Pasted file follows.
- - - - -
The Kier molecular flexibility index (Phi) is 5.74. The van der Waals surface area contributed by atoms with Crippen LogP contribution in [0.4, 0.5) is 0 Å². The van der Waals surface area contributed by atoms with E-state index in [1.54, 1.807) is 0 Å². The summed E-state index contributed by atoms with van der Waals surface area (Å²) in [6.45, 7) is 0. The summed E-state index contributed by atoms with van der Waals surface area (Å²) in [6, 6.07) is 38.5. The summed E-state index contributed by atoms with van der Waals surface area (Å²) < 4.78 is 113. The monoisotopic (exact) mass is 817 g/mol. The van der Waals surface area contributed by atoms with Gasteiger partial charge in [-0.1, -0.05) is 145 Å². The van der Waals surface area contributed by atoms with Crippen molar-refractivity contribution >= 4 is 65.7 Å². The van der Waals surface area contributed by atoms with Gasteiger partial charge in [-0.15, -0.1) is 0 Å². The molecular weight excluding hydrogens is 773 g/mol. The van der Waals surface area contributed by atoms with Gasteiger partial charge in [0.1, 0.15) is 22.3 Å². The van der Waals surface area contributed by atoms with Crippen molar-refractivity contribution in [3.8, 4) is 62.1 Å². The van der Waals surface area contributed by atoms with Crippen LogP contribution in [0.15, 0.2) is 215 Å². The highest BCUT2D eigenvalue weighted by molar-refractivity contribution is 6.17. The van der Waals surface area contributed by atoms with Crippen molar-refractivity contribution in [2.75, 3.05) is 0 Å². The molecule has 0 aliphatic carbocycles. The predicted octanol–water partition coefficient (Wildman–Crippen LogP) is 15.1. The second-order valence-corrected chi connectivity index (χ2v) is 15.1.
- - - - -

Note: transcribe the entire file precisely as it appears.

The Kier molecular flexibility index (Phi) is 5.74. The van der Waals surface area contributed by atoms with Crippen LogP contribution in [0.4, 0.5) is 0 Å². The van der Waals surface area contributed by atoms with E-state index in [1.54, 1.807) is 0 Å². The summed E-state index contributed by atoms with van der Waals surface area (Å²) in [6.45, 7) is 0. The summed E-state index contributed by atoms with van der Waals surface area (Å²) in [6, 6.07) is 38.5. The summed E-state index contributed by atoms with van der Waals surface area (Å²) < 4.78 is 113. The monoisotopic (exact) mass is 817 g/mol. The van der Waals surface area contributed by atoms with Gasteiger partial charge in [-0.1, -0.05) is 145 Å². The van der Waals surface area contributed by atoms with Crippen molar-refractivity contribution >= 4 is 65.7 Å². The van der Waals surface area contributed by atoms with Gasteiger partial charge in [-0.15, -0.1) is 0 Å². The molecular weight excluding hydrogens is 773 g/mol. The van der Waals surface area contributed by atoms with Gasteiger partial charge in [0.1, 0.15) is 22.3 Å². The van der Waals surface area contributed by atoms with Crippen molar-refractivity contribution in [3.8, 4) is 62.1 Å². The van der Waals surface area contributed by atoms with Crippen LogP contribution in [0.15, 0.2) is 215 Å². The highest BCUT2D eigenvalue weighted by molar-refractivity contribution is 6.17. The van der Waals surface area contributed by atoms with Crippen molar-refractivity contribution in [2.75, 3.05) is 0 Å². The molecule has 0 aliphatic carbocycles. The predicted octanol–water partition coefficient (Wildman–Crippen LogP) is 15.1. The second-order valence-corrected chi connectivity index (χ2v) is 15.1.